Chris Koster

Jason Rosenbaum | St. Louis Public Radio

In 1991, then-Missouri Attorney General Bill Webster’s ascension to become the next governor seemed inevitable. He had the looks, charisma, campaign cash and the connections.

But then a controversy erupted over whether his office was giving preferential treatment to donors when it came to state contracts. A federal investigation ensued. Webster’s reputation took a huge hit.

Chris McDaniel, St. Louis Public Radio

This week, the Politically Speaking crew welcomes Gregg Keller, a locally based Republican consultant who now runs his own firm, Atlas Strategy Group.

Keller represents a number of corporate and political clients, including state Auditor Tom Schweich, who’s expected to run for governor in 2016.

A graduate of Clayton High School, Keller got his political start after college (Florida State). He began as a volunteer, and later as a staffer, for Jim Talent when he ran in 2002 for the U.S. Senate (defeating Democratic incumbent Jean Carnahan).

Jason Rosenbaum | St. Louis Public Radio

(Updated noon, Thursday, Oct. 9)

Although a number of Missouri’s top Republicans are blasting state Attorney General Chris Koster over same-sex marriage, it’s unclear what his critics plan to do about it.

Senate President Pro Tem Tom Dempsey, R-St. Charles, summed up the conservative predicament. “Having already disregarded the voice of the people when they amended our constitution in 2004, it is unlikely (Koster) would pay any attention to the legislature,” Dempsey said Wednesday.

via Wikimedia Commons

(Updated at 5:45 p.m. with quotes from the ACLU and additional information.)

Attorney General Chris Koster will not appeal a Kansas City judge's ruling that ordered the state of Missouri to recognize the marriage of same-sex couples who wed outside of the state. 

"Our national government is founded upon principles of federalism – a system that empowers Missouri to set policy for itself, but also obligates us to honor contracts entered into in other states," Koster said in a statement.  Missouri's future will be one of inclusion, not exclusion."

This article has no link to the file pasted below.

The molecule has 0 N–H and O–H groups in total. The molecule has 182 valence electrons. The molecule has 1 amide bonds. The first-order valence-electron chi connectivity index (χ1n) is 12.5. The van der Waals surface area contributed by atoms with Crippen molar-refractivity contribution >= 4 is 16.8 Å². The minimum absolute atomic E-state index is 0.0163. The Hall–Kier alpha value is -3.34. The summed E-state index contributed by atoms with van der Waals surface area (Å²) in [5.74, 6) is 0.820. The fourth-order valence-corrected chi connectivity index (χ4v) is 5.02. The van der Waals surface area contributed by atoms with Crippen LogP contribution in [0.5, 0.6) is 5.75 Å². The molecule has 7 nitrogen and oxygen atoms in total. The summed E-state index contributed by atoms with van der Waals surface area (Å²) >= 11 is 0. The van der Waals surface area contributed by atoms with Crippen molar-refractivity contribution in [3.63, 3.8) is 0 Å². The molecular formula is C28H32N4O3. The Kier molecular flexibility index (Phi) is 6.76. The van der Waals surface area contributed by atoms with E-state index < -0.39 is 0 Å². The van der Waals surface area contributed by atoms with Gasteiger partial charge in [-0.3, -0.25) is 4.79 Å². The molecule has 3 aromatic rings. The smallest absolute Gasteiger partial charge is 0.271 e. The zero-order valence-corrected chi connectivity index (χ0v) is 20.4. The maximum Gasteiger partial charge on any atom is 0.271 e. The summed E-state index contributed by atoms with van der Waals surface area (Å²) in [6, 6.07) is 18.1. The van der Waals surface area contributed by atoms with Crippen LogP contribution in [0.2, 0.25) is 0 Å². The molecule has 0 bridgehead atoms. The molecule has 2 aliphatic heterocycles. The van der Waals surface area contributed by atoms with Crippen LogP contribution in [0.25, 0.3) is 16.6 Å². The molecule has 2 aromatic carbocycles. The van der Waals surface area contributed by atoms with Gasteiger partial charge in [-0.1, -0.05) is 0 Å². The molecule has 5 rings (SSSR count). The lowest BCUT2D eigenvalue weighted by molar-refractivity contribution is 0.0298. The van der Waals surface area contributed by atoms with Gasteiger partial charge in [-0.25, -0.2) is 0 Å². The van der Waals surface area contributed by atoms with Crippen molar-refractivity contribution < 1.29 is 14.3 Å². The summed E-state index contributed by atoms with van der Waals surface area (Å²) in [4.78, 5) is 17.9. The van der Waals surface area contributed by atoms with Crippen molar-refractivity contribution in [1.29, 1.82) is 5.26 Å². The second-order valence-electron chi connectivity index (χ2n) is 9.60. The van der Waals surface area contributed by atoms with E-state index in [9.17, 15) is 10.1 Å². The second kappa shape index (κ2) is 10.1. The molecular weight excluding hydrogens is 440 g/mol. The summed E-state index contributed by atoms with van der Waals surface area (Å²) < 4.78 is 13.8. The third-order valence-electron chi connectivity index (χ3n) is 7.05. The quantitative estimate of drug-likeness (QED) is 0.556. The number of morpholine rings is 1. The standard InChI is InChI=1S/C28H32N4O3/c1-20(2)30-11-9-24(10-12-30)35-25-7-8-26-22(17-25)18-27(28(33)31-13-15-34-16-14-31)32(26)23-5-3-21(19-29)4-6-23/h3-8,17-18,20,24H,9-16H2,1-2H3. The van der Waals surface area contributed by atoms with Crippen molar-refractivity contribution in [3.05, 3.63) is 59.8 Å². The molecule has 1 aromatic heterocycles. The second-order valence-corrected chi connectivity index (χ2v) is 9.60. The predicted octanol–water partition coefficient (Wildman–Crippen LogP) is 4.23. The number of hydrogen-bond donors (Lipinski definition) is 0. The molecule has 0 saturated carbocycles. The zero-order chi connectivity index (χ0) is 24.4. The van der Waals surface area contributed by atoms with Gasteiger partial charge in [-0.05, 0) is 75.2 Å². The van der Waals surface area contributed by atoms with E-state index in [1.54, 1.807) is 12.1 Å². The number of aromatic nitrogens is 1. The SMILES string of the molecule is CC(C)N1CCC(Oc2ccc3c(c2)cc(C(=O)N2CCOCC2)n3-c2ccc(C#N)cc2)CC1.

Wikipedia

Missouri Attorney General Chris Koster has lost the first round of a legal fight to protect Missouri egg producers from stricter California regulations.

A federal judge has tossed out a lawsuit filed by Missouri and five other states on behalf of their egg producers. Those states oppose a California law, set to go in effect in January,  that would bar the sale of eggs from states that allow hens to be housed in enclosures deemed too cramped.

Jason Rosenbaum | St. Louis Public Radio

The shooting of Michael Brown by a Ferguson police officer nearly two months ago once again shed light on the deep racial divisions that exist in the St. Louis region. Nowhere is that more apparent than in local police departments, which often don’t look like the communities they serve. 

Janice Barrier (left) and her wife Sheri Schild were one of the 10 couples who sued the state to have their marriage recognize in Missouri.
Rachel Lippmann I St. Louis Public Radio

Updated at 5:30 p.m. to reflect the correct number of couples involved in the suit.

Ten same-sex couples from Missouri will head to court in Kansas City on Thursday for the first day of a case seeking recognition of their marriages.  

Attorney General Chris Koster, center, with Highway Patrol Capt. Ron Johnson, right, at area high school during height of unrest in Ferguson.
Missouri Attorney General's Office

Most of the region’s major political and law-enforcement figures are taking part in a special roundtable that Missouri Attorney General Chris Koster has set up to discuss how to increase the number of minorities going into law enforcement.

The three-hour session begins at 9 a.m., Wed., Oct. 1 in the J.C. Penney Conference Center at the University of Missouri-St. Louis. Wednesday’s roundtable will be followed by a similar gathering in Kansas City on Oct. 14.

Marshall Griffin | St. Louis Public Radio

Budget leaders in the Missouri House and Senate say they’ll try to override at least 50 of Gov. Jay Nixon’s line-item vetoes in the state budget in the veto sessions starting Wednesday.

But the governor and Missouri Attorney General Chris Koster say legislators may be wasting their time. And the legislators acknowledged that such override attempts may indeed be symbolic.

Attorney General Chris Koster, center, with Highway Patrol Capt. Ron Johnson, right, at area high school during height of unrest in Ferguson.
Missouri Attorney General's Office

Missouri Attorney General Chris Koster plans to host a two-day public workshop this fall – in St. Louis and Kansas City – to probe ways to improve the minority makeup in both region’s law-enforcement agencies.

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